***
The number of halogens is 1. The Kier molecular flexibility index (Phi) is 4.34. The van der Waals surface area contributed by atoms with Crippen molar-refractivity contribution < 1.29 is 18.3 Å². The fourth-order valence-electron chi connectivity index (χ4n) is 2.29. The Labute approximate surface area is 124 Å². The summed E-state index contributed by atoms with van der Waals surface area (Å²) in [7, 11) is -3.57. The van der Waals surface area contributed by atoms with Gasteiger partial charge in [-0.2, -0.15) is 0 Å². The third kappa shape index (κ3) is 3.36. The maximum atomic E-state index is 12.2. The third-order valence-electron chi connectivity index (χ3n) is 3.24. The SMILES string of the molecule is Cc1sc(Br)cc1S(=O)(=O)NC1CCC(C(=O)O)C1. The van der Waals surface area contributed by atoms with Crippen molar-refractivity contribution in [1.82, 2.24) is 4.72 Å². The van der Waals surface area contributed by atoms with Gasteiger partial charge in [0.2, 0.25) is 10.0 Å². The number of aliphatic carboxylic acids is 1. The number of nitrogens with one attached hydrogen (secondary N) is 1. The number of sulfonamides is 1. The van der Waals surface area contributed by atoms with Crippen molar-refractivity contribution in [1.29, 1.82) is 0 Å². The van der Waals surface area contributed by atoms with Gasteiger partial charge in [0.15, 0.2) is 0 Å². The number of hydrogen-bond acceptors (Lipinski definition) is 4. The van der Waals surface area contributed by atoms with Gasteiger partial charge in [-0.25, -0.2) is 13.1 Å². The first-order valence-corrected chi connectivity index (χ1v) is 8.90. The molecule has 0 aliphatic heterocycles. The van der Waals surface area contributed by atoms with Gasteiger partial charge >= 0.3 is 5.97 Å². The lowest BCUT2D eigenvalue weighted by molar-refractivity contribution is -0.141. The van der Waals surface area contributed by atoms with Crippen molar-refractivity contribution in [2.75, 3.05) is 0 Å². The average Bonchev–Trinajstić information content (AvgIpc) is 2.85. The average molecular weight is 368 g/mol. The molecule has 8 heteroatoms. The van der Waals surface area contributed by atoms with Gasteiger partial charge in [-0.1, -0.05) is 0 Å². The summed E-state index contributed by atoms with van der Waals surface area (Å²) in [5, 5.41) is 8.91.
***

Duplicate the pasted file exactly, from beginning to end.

The number of halogens is 1. The Kier molecular flexibility index (Phi) is 4.34. The van der Waals surface area contributed by atoms with Crippen molar-refractivity contribution < 1.29 is 18.3 Å². The fourth-order valence-electron chi connectivity index (χ4n) is 2.29. The Labute approximate surface area is 124 Å². The summed E-state index contributed by atoms with van der Waals surface area (Å²) in [7, 11) is -3.57. The van der Waals surface area contributed by atoms with Gasteiger partial charge in [-0.2, -0.15) is 0 Å². The third kappa shape index (κ3) is 3.36. The maximum atomic E-state index is 12.2. The third-order valence-electron chi connectivity index (χ3n) is 3.24. The SMILES string of the molecule is Cc1sc(Br)cc1S(=O)(=O)NC1CCC(C(=O)O)C1. The van der Waals surface area contributed by atoms with Crippen molar-refractivity contribution in [1.82, 2.24) is 4.72 Å². The van der Waals surface area contributed by atoms with Gasteiger partial charge in [0.2, 0.25) is 10.0 Å². The number of aliphatic carboxylic acids is 1. The number of nitrogens with one attached hydrogen (secondary N) is 1. The number of sulfonamides is 1. The van der Waals surface area contributed by atoms with Crippen molar-refractivity contribution in [1.29, 1.82) is 0 Å². The van der Waals surface area contributed by atoms with Gasteiger partial charge in [0.15, 0.2) is 0 Å². The number of hydrogen-bond acceptors (Lipinski definition) is 4. The van der Waals surface area contributed by atoms with Gasteiger partial charge in [-0.25, -0.2) is 13.1 Å². The first-order valence-corrected chi connectivity index (χ1v) is 8.90. The molecule has 0 aliphatic heterocycles. The van der Waals surface area contributed by atoms with Gasteiger partial charge >= 0.3 is 5.97 Å². The lowest BCUT2D eigenvalue weighted by molar-refractivity contribution is -0.141. The van der Waals surface area contributed by atoms with Crippen molar-refractivity contribution in [2.75, 3.05) is 0 Å². The average Bonchev–Trinajstić information content (AvgIpc) is 2.85. The average molecular weight is 368 g/mol. The molecule has 8 heteroatoms. The van der Waals surface area contributed by atoms with Gasteiger partial charge in [-0.1, -0.05) is 0 Å². The summed E-state index contributed by atoms with van der Waals surface area (Å²) in [5, 5.41) is 8.91.